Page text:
Terminator Graveyard; How To, and How Not to Lost Foam Cast Aluminium




My recent project in 'lost foam' and a few pointers to things that can go well or go wrong.

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Step 1: How 'Terminator Graveyard' Started Out.

Having previously had some very effective results using the 'Lost Foam Casting' method I looked for some time on interesting polystyrene (Styrofoam) objects that I might be able to cast up.

For those not familiar with the method an object of polystyrene has a 'sprue' attached which allows the molten aluminium a path to flow into the object to be cast.

The object to be cast is buried in dry sand with the sand level immersing the object and most of the way up the sprue. (I have been using something special called fine calcined flint clay because I have it available but most people use sand)

Aluminium is then melted and poured atop the sprue and it melts the sprue and the object perfectly filling the void.

It is an awesome method because it doesn't require particularly specialist equipment and can give some great results.

Now the part I should not have to say but will anyway; Foundry Furnaces, Molten Aluminium and Casting are incredibly hazardous. This is not a safety guide, do not do such a project without excellent safety equipment and a good understanding of the risks involved and how to mitigate those risks. If you do choose to do so, it is at your own risk. I have included a video of the furnace running to show you just how intense it is.

Step 2: The Polystyrene Prep

When browsing Trademe (New Zealand's answer to eBay) I stumbled upon a polystyrene mannequin head.

The facial details on the face and the head were stunning and the opportunity just could not be passed up.

When the mannequin arrived it was not small by any means and largely filled up a 20 litre bucket.

Firstly I fashioned sprues out of some 25mm polystyrene sheet and hot glued them to the base of the mannequin.

Next I used some medium fine (180grit) sandpaper to sand off the raised edges of the moulding defects on the polystyrene.

Step 3: Getting the Mould Ready

The next step is to bury the polystyrene mould and part of the sprue in sand.

In the second photo you can see my 'pouring cup' this provides a clear defined reservoir for aluminium to prevent defects from shrinkage and head pressure to ensure the mould fills completely. In most smaller cases this would be a tin can with both ends cut off but because this was larger than most I used a short section of 100mm pipe.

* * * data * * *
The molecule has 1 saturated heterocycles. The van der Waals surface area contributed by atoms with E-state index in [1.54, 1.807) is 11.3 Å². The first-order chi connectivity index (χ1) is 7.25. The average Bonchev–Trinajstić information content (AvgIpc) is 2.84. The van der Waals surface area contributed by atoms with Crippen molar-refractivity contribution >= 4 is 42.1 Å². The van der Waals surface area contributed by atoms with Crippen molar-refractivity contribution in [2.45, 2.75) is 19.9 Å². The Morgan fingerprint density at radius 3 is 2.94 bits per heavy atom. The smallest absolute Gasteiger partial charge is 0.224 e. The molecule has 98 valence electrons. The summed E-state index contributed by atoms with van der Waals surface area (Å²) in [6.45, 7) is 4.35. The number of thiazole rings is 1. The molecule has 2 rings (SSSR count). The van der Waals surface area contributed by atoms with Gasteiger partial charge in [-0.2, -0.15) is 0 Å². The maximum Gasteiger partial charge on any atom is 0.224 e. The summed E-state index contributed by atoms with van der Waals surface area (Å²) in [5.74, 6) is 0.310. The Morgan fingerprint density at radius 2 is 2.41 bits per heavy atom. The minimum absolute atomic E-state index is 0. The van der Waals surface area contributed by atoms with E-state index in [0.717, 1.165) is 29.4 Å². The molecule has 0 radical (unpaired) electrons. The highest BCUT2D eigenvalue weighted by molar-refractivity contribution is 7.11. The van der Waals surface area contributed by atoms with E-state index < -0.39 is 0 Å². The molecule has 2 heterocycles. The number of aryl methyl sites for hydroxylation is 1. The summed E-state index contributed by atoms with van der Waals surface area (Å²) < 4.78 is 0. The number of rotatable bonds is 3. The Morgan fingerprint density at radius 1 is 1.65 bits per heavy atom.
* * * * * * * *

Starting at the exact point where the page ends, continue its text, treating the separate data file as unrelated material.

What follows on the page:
For my projects thus far I have used calcined flint clay (which is fire clay that has been fired, crushed fine and graded) instead of sand, it has worked well for me but most people use silica sand.

The general rule of thumb for casting is the finer the sand then the finer the surface detail you will see (my calcined flint clay is graded to 0.05mm)

Some people do things like coat the polystyrene in plaster of paris or tape at this point to get good surface quality but I have not found it necessary myself. If you did give it such a coating it may prevent sand from collapsing in if you do not do the pour properly.

For this step I have never yet rammed the sand in, it has always flowed in loose like a liquid and filled any voids/ surface details.

Step 4: Melt Some Metal

Now that the mould is prepared it is time to melt some metal.

As mentioned earlier, at the start of this project I did not even have a suitably sized crucible so I made one out of steel cut from an old air compressor pressure tank.

I cut it apart with a grinder and then welded a steel base on.

The final crucible was approximately 200mm in diameter and 300mm high with a volume of 8ish litres of aluminium.

Since I had never worked with such a big 'pot' of aluminium before I made a loop on either side so myself and a helper could put a bar through and lift it together.

Step 5: Pour Some Metal

This is around about the place where we go from how to do lost foam casting to how not to do lost foam casting.

I had fashioned a jig to hold the crucible of aluminium above the mould.

We pulled the crucible of aluminium out, skimmed the dross then set it up on the jig above the mould. Unfortunately I had only guessed heights and things started to go 'bendy'.

The hot crucible of metal touched the side of the bucket (holding/ forming the mould) and set the bucket alight.

Hurriedly I poured the metal down the sprue and then the curve of the pouring on my jig no longer lined up with the sprue interrupting the pour.

I saw the 'sand' slump and new immediately what that meant, I carried on pouring but knew full well that this meant at the very least a partial fail.

Very quickly the mould would accept no more aluminium so the remainder was poured in an ingot tray.

The secret of lost foam casting is a continuous pour. No matter whether fire and smoke comes out (which it will) you must keep pouring. It seems the hydrostatic pressure of the incoming aluminium is sufficient to prevent the sand from caving in. Every time if the pour has been interrupted the results have been poor, if however the pour has been continuous the finish has exceeded expectations with no cave ins.

Step 6: The Finished Product

As mentioned earlier I knew there would be problems with the final cast from the interrupted pour but I carried on anyway.